‘Many people would not be able to comprehend things well’! Really? But, one is forced to ask, does this notion of the people’s unreadiness to understand ’our‘ version of the truth – as well as the whole process of studied silence about the executions – not reflect the self-righteous vanguardism alluded to above? And was this not something that would continue to haunt FRELIMO political practice right up to the present moment? Perhaps, too, the stunning silence that has surrounded such murky matters of old has merely set a precedent throughout the Mozambican polity for the most callous of solutions to more recent socio-political tensions.
It seems important, therefore, to conclude with an examination of the wave of ‘mafia-style killings’ that has haunted Mozambique in the early decades 21st century…and ever since the cruel assassination of crusading journalist Carlos Cardoso in 2000. For Cardoso’s killing merely foreshadowed what has since come to be called ‘Mozambique’s quiet assassination epidemic.’ Thus, the authors of the ENACT article who first introduced this phrase, Rupert Horsley and Simone Haysom, (see their ‘Mafia-style crimes – Mozambique’s quiet assassination epidemic,’ Enact Observer, April 30 2018) catalogue nineteen such assassinations between October 2014 and March 2018. And these authors also have other sections of their article which bear suggestive titles like ‘Assassination is a tool that allows for the manipulation of individuals, institutions and society at large’ and ‘There is a growing awareness of the inextricable mix of corruption, politics and violence in Mozambique’!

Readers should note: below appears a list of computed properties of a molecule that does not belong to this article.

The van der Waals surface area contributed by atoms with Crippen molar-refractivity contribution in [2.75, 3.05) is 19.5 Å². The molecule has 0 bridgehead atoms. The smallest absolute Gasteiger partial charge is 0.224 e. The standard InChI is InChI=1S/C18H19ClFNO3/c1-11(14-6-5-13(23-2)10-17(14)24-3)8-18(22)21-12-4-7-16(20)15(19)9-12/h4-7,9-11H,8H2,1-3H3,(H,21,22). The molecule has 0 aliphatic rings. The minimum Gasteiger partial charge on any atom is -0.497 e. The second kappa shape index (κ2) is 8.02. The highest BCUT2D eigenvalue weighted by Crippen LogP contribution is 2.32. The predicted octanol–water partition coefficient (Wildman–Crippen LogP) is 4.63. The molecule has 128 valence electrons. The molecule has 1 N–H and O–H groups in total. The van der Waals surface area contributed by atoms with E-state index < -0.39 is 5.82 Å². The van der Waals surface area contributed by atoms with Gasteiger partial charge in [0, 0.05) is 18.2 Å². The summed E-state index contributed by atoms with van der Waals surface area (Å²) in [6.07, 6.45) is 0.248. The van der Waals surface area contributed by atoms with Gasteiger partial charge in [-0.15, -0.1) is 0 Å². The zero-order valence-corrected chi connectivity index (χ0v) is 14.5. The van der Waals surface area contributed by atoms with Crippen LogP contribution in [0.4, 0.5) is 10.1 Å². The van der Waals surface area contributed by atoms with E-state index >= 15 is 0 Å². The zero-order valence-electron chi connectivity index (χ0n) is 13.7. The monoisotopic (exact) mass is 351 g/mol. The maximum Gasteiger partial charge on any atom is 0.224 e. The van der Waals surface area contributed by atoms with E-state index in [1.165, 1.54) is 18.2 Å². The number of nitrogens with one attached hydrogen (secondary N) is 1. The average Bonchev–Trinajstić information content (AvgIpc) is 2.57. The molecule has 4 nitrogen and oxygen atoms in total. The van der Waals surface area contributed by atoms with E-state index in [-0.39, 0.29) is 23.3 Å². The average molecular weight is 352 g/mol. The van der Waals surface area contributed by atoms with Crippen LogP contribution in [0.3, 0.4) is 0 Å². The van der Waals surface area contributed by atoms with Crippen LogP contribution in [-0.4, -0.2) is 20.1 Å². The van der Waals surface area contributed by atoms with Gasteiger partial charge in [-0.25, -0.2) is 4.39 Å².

In fact, they conclude their piece with a studied understatement: ‘Assassinations in Mozambique are a worrying sign that violence is increasingly preferred to dialogue‘! Or, as a recent issue of Democracy Index adds (in an article entitled ‘Mozambique falls on democracy index, gets classified as ‘Authoritarian’) with respect to Mozambique: the ‘arrest of [journalist) Amade Abubacar in Cabo Delgado, and his ongoing illegal detention in a military barracks, [making] an ‘authoritarian designation [of the country] seem even more apt’! Meanwhile other such cases are seen to reflect the apparent ‘incapacity and/or unwillingness of Mozambican justice to hold its own powerful people to account.’
‘Mozambique’s quiet assassination epidemic’ is a chilling phrase then, but further investigation of the facts behind forces to the surface the question of just how we should choose to interpret such recent unsavoury phenomenon. But this is, in any case, just one more question that springs, for me, from my present ROAPE two-part Debate: who? when? where? and with what broader implications? In short, there should be enough kindling to fire quite a pretty meaningful debate about Mozambique…and more generally, nao é a verdade?
John S. Saul has taught at York University, the University of Dar es Salaam (Tanzania), the University of Eduardo Mondlane (Mozambique) and the University of Witwatersrand (South Africa). He is the author/editor of more than twenty books on southern Africa and development issues and a founding member of ROAPE.
Featured Photograph: shawl with portraits of Eduardo Chivambo Mondlane, founder of Frelimo, killed in 1969 and Samora Moisés Machel, his successor killed in 1986 (15 September 2019).